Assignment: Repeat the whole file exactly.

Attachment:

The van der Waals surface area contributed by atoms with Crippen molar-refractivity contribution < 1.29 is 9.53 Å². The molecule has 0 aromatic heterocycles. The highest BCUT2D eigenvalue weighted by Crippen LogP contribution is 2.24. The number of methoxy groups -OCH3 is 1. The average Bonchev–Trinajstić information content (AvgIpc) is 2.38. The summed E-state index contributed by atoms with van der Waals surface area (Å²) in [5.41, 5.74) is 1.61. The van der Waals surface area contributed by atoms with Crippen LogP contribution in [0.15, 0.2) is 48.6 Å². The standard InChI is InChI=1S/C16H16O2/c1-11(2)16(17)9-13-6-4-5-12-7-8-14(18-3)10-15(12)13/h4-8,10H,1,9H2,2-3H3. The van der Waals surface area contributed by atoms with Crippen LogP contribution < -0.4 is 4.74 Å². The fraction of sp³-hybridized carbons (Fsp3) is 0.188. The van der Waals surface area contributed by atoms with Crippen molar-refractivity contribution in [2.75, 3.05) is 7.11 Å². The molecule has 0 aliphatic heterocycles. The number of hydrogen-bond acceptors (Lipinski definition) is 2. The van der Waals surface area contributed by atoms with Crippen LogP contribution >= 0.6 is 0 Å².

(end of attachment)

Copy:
The van der Waals surface area contributed by atoms with Crippen molar-refractivity contribution < 1.29 is 9.53 Å². The molecule has 0 aromatic heterocycles. The highest BCUT2D eigenvalue weighted by Crippen LogP contribution is 2.24. The number of methoxy groups -OCH3 is 1. The average Bonchev–Trinajstić information content (AvgIpc) is 2.38. The summed E-state index contributed by atoms with van der Waals surface area (Å²) in [5.41, 5.74) is 1.61. The van der Waals surface area contributed by atoms with Crippen LogP contribution in [0.15, 0.2) is 48.6 Å². The standard InChI is InChI=1S/C16H16O2/c1-11(2)16(17)9-13-6-4-5-12-7-8-14(18-3)10-15(12)13/h4-8,10H,1,9H2,2-3H3. The van der Waals surface area contributed by atoms with Crippen LogP contribution < -0.4 is 4.74 Å². The fraction of sp³-hybridized carbons (Fsp3) is 0.188. The van der Waals surface area contributed by atoms with Crippen molar-refractivity contribution in [2.75, 3.05) is 7.11 Å². The molecule has 0 aliphatic heterocycles. The number of hydrogen-bond acceptors (Lipinski definition) is 2. The van der Waals surface area contributed by atoms with Crippen LogP contribution >= 0.6 is 0 Å².